Baby rats have an innate sense of direction in place even before they take their first steps out of the nest, a new study found.
The discovery that rats have a hardwired navigation system could also have implications for human brain development.
Researchers implanted electrodes into the brains of newborn rats in the spots known to control mapping and direction. These areas are known from research done on adult rats, but this was the first time scientists have looked at these neural systems in such young animals.
Each neuron communicates with other neurons using electrical signals that are measured by the implanted electrodes. The researchers were surprised to detect activity in the neurons responsible for a sense of direction from the very beginning.
"The rats are so young they haven’t had experience beyond the nest, which is so small they can't walk in it," said researcher Francesca Cacucci of the University College London Institute of Behavioural Neuroscience. "The signals are there from the very first time. We assume that these must have been hardwired before."
The scientists were able to differentiate between the three main aspects of the brain's mapping system: the sense of location, the sense of direction, and the sense of distance.
They found that the directional neurons were active first, sending out clear and mature signals when the pups were first born.
The location cells, which tell the animal its current position, were fuzzy at first and became more precise over a period of days.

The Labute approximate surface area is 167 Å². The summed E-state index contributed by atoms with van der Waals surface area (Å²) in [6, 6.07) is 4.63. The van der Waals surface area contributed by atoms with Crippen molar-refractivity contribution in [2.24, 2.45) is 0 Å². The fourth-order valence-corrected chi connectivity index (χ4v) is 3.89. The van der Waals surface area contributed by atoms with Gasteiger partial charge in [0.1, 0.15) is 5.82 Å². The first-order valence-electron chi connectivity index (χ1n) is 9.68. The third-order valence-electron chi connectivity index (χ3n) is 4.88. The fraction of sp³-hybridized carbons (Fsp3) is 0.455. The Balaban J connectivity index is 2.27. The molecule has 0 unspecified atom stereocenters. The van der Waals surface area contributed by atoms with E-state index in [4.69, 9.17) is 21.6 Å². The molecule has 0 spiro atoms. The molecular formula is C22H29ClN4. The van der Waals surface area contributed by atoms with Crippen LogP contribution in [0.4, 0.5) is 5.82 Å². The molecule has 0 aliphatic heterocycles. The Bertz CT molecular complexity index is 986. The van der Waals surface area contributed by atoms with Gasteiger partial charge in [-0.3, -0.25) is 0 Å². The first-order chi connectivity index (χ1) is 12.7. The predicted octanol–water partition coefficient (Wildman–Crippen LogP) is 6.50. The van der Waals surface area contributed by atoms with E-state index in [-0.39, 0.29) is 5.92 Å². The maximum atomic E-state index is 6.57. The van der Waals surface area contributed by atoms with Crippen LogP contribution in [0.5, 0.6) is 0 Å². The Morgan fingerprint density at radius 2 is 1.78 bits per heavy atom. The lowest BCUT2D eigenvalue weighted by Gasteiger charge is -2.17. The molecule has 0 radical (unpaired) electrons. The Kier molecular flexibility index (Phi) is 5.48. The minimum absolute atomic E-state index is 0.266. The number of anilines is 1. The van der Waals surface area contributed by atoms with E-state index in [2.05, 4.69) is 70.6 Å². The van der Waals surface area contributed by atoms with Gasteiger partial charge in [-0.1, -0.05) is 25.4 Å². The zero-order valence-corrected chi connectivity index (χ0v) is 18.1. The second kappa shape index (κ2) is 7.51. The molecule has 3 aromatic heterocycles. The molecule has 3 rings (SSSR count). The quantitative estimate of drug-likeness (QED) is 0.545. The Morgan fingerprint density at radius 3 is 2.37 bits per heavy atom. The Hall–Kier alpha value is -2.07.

Finally the distance neurons, which establish how far away things are, came last, when the rats were around 21 days old. At this point all the pieces of the puzzle came together, Cacucci said, and the rats were able to do things like navigate a maze.
Though a similar study would be impossible in humans, because the electrodes are too invasive to implant in babies, the researchers think their findings could suggest that a sense of direction is innate in humans, too.
"The milestones that human infants go through are very much like the ones that young rats go through," Cacucci told LiveScience. "We can extrapolate to some extent and we can assume these cells are doing something in the human brain as well."
The scientists measured no differences between individual rats, so they don't know at this point why some individuals seem to have a better sense of direction than others. The study only included male rat pups, too, so the researchers can't say whether there would be any sex difference at this stage, though Cacucci said she doubts it.
The research is detailed in the June 18 issue of the journal Science.